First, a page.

If September marks new beginnings for students and families at all educational levels, it also marks new beginnings for some of our public safety personnel. Last week, the Fairfax County Police Department announced that Captain Christian Quinn, currently the commander of the Mason Police Station, has been promoted to Major, and assumed command of Patrol Bureau, Division III, this week. Captain Thomas J. Rogers, currently serving as the countywide Duty Officer, will take over as Mason Commander this week. Lt. Chantel Cochrane will continue in her leadership as Assistant Commander of the Mason Station.
Many police officers consider working at the Mason Station to be a plum assignment. Whether a rookie or a seasoned veteran, a Mason officer gets to put into practice every day the skills learned at the academy, or from years as a street cop. Most of the department’s current leadership team, from Chief Roessler on down, served as commander or assistant commander of the Mason Station before moving up the leadership ladder. The incredible support from Mason District residents also is a plus, as community policing is no longer a unique approach, but a basic tenet of the department. The Mason Station’s Citizens’ Advisory Committee (CAC) meets on the first Tuesday of each month, at 7 p.m., at the Mason District Governmental Center, 6507 Columbia Pike in Annandale. CAC meetings are open to the public, and the next meeting is Tuesday, October 4, which will provide time to meet Captain Rogers and learn more about police incidents and response in the Mason station’s response area.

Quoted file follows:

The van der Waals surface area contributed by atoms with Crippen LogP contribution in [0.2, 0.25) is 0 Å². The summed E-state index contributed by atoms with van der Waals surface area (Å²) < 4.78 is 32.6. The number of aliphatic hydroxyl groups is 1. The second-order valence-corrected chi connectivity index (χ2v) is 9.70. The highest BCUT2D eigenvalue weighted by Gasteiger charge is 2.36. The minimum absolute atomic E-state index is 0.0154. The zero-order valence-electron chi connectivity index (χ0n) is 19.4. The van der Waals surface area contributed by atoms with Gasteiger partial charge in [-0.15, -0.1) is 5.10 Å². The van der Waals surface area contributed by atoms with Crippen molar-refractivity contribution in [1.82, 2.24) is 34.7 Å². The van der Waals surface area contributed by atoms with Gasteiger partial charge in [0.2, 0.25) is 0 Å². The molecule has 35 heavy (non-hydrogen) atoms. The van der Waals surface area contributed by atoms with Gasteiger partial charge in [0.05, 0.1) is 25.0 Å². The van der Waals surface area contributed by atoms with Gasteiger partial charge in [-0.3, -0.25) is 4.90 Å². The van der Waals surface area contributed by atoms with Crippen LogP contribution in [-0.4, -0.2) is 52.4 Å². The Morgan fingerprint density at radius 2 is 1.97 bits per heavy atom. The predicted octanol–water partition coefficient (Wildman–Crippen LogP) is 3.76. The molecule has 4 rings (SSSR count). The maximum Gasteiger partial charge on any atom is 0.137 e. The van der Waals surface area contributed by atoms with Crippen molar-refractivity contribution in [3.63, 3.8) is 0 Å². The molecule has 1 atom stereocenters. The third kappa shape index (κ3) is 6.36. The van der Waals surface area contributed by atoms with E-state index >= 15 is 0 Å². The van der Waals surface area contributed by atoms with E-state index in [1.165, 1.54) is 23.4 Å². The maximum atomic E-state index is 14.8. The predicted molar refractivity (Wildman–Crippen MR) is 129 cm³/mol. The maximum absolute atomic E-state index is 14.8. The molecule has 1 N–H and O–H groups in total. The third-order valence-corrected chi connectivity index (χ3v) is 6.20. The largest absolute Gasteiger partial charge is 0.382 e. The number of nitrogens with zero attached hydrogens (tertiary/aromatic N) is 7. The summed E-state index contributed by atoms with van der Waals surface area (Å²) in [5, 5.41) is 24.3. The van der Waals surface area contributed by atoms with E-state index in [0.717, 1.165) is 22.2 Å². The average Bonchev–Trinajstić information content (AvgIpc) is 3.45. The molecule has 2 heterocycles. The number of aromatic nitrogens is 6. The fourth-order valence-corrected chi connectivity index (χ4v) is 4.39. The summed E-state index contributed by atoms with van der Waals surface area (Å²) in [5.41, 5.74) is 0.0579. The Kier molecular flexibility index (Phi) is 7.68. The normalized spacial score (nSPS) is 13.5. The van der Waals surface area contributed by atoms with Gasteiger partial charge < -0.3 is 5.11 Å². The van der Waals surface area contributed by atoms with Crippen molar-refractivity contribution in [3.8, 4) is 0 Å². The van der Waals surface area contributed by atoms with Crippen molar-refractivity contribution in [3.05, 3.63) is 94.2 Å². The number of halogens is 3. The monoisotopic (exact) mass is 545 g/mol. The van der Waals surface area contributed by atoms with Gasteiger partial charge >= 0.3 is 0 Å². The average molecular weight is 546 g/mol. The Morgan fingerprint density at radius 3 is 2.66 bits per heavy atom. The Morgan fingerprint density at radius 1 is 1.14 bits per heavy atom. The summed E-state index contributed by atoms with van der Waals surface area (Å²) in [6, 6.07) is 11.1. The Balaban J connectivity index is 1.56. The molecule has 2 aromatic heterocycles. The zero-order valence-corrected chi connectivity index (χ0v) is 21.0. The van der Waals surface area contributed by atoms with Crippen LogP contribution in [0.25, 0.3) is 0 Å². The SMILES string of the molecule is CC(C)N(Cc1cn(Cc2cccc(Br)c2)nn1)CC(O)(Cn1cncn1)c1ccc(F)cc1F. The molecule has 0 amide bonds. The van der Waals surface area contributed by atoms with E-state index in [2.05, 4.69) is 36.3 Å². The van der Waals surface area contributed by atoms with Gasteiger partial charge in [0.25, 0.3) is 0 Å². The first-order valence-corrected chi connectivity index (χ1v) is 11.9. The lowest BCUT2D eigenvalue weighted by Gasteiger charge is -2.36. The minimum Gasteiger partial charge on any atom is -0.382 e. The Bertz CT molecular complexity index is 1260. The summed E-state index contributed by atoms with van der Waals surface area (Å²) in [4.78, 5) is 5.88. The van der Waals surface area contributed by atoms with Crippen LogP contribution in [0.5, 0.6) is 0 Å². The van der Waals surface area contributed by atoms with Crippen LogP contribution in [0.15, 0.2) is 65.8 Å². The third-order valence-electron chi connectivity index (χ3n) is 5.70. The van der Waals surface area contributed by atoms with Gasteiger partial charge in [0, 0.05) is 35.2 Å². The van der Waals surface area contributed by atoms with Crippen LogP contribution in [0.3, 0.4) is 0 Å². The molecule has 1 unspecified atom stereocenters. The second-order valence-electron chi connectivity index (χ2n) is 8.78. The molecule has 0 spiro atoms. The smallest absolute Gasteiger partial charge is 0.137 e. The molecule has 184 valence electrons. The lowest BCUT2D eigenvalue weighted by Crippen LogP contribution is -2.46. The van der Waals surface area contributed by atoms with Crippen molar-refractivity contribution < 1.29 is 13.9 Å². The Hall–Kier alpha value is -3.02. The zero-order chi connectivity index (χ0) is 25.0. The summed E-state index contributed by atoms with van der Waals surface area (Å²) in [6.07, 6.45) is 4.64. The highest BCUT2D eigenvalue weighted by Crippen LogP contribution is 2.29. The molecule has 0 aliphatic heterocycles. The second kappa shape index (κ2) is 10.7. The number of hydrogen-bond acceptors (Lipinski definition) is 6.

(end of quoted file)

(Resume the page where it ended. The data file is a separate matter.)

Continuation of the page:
Forty-seven eager new recruits graduated from the Fairfax County Fire and Rescue Academy last Friday night, and some were assigned to shifts beginning the very next morning at 7 a.m.! Eight women were among the very diverse group of new firefighters and emergency medical technicians. At least six recruits were assigned to fire stations in Mason District, although it was hard to keep track amidst the celebratory applause and shouts of encouragement from family members as each recruit received their probationary helmet from Fire Chief Richie Bowers.
This was Fairfax County’s 140th Recruit School, a very extensive, demanding, and fast-paced program that lasts 30 weeks. In addition to academic requirements (the average GPA of the class was 86 percent, and the valedictorian had a GPA north of 96 percent), recruits are required to participate in the intensive daily physical training program – running, weight training, core exercise – and work performance evaluation training. Recruit school is structured in a paramilitary manner, and recruits are expected to maintain a high standard of professionalism at all times. It’s hard to meet the physical and mental qualifications for recruit school, and may be even harder to stay there, but becoming a member of one of the most outstanding fire and rescue departments in the nation is well worth it – for the recruit and for the community. The next recruit school will begin on September 19.
Penny Gross is the Mason District Supervisor, in the Fairfax County Board of Supervisors. She may be emailed at [email protected]